Maps, guide books, novels, music…everything was hard copy and heavy. I used to tear the pages out of my guide book and staple them together to save space (and not look like a huge dork when I needed to check the guidebook). And when I was in high school I packed a mini-stereo and like 50 cassette tapes in my suitcase.

Now: I downloaded everything onto my iPhone before leaving home.


I used film in my camera and got 24-36 photos on each roll. I didn’t take that many photos because film was expensive and I had to carry all those rolls of film. And of course I had no idea how they turned out until I developed them. I have a lot of tiny photos from my first year in Germany because it was so much cheaper to develop them in a smaller than normal size.

Now: I can take a bazillion photos with my digital camera or iPhone. I take far too many photos of each thing so I can sort through and fix them later.


While the way I used to travel sparked many fun memories and we dealt with things just fine, I’m pretty content with the conveniences we have today!

What would you add to this list? How have things changed since the first time you went abroad?


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About the Author: Cate Brubaker

Dr. Cate Brubaker is a re-entry/repatriation coach, consultant, and author of the Re-Entry Roadmap creative workbook and the Study Abroad Re-entry Toolkit. Cate has lived in Germany, worked and traveled in 36 countries on four continents, and has helped all kinds of globetrotters successfully navigate global transitions for over 20 years.

7 thoughts on “Travel 20 years ago vs. today

  1. Love this post! I can totally relate to each point!

    You forgot keeping in touch!
    Then: I had to go out and purchase a phone card, find a phone booth (or use my land line while I was living abroad) and then call home trying to get everything in before the card cut out.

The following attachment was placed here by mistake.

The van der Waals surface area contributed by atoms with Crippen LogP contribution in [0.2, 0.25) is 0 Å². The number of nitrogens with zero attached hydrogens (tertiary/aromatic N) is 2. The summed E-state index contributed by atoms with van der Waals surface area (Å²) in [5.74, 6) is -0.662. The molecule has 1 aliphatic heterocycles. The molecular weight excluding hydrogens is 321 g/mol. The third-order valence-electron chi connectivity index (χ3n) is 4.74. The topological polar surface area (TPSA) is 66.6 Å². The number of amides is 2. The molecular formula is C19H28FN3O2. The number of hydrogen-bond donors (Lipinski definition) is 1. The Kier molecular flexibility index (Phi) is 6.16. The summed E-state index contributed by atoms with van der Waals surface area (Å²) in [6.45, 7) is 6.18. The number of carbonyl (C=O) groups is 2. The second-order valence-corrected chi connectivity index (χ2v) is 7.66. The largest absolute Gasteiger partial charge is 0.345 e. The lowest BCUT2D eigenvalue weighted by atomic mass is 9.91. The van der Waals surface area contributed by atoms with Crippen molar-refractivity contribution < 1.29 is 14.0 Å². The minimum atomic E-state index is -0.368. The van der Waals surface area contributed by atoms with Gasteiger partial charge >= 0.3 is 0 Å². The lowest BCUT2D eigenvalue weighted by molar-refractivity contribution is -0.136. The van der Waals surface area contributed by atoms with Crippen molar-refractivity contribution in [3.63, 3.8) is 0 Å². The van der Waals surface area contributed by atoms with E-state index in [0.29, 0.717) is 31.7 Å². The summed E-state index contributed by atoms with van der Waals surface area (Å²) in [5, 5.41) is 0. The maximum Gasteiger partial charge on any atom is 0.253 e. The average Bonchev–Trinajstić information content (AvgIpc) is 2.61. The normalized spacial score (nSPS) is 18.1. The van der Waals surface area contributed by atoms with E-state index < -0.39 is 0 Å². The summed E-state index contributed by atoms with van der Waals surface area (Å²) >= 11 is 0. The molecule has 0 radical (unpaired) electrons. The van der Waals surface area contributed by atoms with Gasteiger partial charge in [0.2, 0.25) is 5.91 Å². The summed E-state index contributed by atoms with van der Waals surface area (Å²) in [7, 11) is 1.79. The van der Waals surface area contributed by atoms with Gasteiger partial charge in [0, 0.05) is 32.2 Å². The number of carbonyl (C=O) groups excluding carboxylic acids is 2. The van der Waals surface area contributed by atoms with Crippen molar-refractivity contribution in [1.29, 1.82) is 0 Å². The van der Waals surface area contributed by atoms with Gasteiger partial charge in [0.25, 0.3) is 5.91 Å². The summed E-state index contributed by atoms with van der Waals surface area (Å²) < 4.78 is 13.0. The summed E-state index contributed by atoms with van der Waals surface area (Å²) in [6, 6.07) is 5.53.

Now: Of course we have email and Skype and Facebook so we’re never really that out of touch with friends and family back home.

    This also applies to finding accommodations while traveling. I used to have to get a phone card and then stand at a phone booth calling every place in the Let’s Go. Of course during the height of summer most places in the book would be full. Even if you could make a booking using the book you were never really sure quite what you were getting since the descriptions were so short and of course there were no reviews. Now we have Hostelbookers and Hostel World and I’m sure a bazillion other sites which make it really easy to research all of the options, see pictures, read reviews, and BOOK without ever having to buy a phone card and search for a phone booth!

    Another thing I love about internet/iPhones is being able to use the free WiFi at a place to make a call if I’m lost looking for a hostel, need to make a booking, meet up with a friend, etc.

  2. That’s a good one, Lindsay! I remember doing that, too. I have so many old Germany (and French, Spanish, etc) plastic phone cards. It was so hard to focus on the convo when all I could think about was how quickly I was draining that phone card. I LOVE Skype. Yesterday I was able to chat with my husband and take him on a tour of my apartment and show him a bit of the neighborhood. It’s not quite a good as having him here, but it’s sure better than standing in a freezing pay phone booth!

  3. You’re so right, Anita! I almost never print my photos but I feel like I use them so much more than I used to. Most of my non-digital photos are simply sitting in boxes.